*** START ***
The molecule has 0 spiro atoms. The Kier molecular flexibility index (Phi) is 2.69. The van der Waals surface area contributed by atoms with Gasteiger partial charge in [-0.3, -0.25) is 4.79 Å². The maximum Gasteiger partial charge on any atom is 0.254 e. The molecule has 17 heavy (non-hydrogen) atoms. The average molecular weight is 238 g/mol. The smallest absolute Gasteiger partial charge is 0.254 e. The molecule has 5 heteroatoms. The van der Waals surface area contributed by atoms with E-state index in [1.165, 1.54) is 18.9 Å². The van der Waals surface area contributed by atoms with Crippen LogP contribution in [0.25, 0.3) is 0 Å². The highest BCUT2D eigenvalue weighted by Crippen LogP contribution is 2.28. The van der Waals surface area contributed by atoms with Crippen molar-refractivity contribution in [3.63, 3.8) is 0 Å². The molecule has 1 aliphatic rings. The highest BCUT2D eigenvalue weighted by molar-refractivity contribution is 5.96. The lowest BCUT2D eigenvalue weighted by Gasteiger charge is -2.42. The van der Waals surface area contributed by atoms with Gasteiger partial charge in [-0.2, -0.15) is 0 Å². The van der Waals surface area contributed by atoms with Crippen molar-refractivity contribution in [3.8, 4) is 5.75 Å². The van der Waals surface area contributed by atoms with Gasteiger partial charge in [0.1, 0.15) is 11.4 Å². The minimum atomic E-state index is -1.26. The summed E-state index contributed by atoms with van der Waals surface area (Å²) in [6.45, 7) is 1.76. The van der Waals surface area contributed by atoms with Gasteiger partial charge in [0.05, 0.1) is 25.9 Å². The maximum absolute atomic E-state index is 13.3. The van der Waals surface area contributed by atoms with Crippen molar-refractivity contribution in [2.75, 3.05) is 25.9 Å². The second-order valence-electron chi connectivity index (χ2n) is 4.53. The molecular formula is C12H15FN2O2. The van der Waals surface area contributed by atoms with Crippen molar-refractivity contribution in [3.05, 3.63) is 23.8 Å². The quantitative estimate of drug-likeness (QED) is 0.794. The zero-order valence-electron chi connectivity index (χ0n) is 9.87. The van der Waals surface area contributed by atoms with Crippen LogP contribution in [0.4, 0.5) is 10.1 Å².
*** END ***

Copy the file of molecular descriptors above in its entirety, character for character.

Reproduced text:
The molecule has 0 spiro atoms. The Kier molecular flexibility index (Phi) is 2.69. The van der Waals surface area contributed by atoms with Gasteiger partial charge in [-0.3, -0.25) is 4.79 Å². The maximum Gasteiger partial charge on any atom is 0.254 e. The molecule has 17 heavy (non-hydrogen) atoms. The average molecular weight is 238 g/mol. The smallest absolute Gasteiger partial charge is 0.254 e. The molecule has 5 heteroatoms. The van der Waals surface area contributed by atoms with E-state index in [1.165, 1.54) is 18.9 Å². The van der Waals surface area contributed by atoms with Crippen LogP contribution in [0.25, 0.3) is 0 Å². The highest BCUT2D eigenvalue weighted by Crippen LogP contribution is 2.28. The van der Waals surface area contributed by atoms with Crippen molar-refractivity contribution in [3.63, 3.8) is 0 Å². The molecule has 1 aliphatic rings. The highest BCUT2D eigenvalue weighted by molar-refractivity contribution is 5.96. The lowest BCUT2D eigenvalue weighted by Gasteiger charge is -2.42. The van der Waals surface area contributed by atoms with Gasteiger partial charge in [-0.2, -0.15) is 0 Å². The van der Waals surface area contributed by atoms with Crippen molar-refractivity contribution in [3.8, 4) is 5.75 Å². The van der Waals surface area contributed by atoms with Gasteiger partial charge in [0.1, 0.15) is 11.4 Å². The minimum atomic E-state index is -1.26. The summed E-state index contributed by atoms with van der Waals surface area (Å²) in [6.45, 7) is 1.76. The van der Waals surface area contributed by atoms with Gasteiger partial charge in [0.05, 0.1) is 25.9 Å². The maximum absolute atomic E-state index is 13.3. The van der Waals surface area contributed by atoms with Crippen molar-refractivity contribution in [2.75, 3.05) is 25.9 Å². The second-order valence-electron chi connectivity index (χ2n) is 4.53. The molecular formula is C12H15FN2O2. The van der Waals surface area contributed by atoms with Crippen molar-refractivity contribution in [3.05, 3.63) is 23.8 Å². The quantitative estimate of drug-likeness (QED) is 0.794. The zero-order valence-electron chi connectivity index (χ0n) is 9.87. The van der Waals surface area contributed by atoms with Crippen LogP contribution in [0.4, 0.5) is 10.1 Å².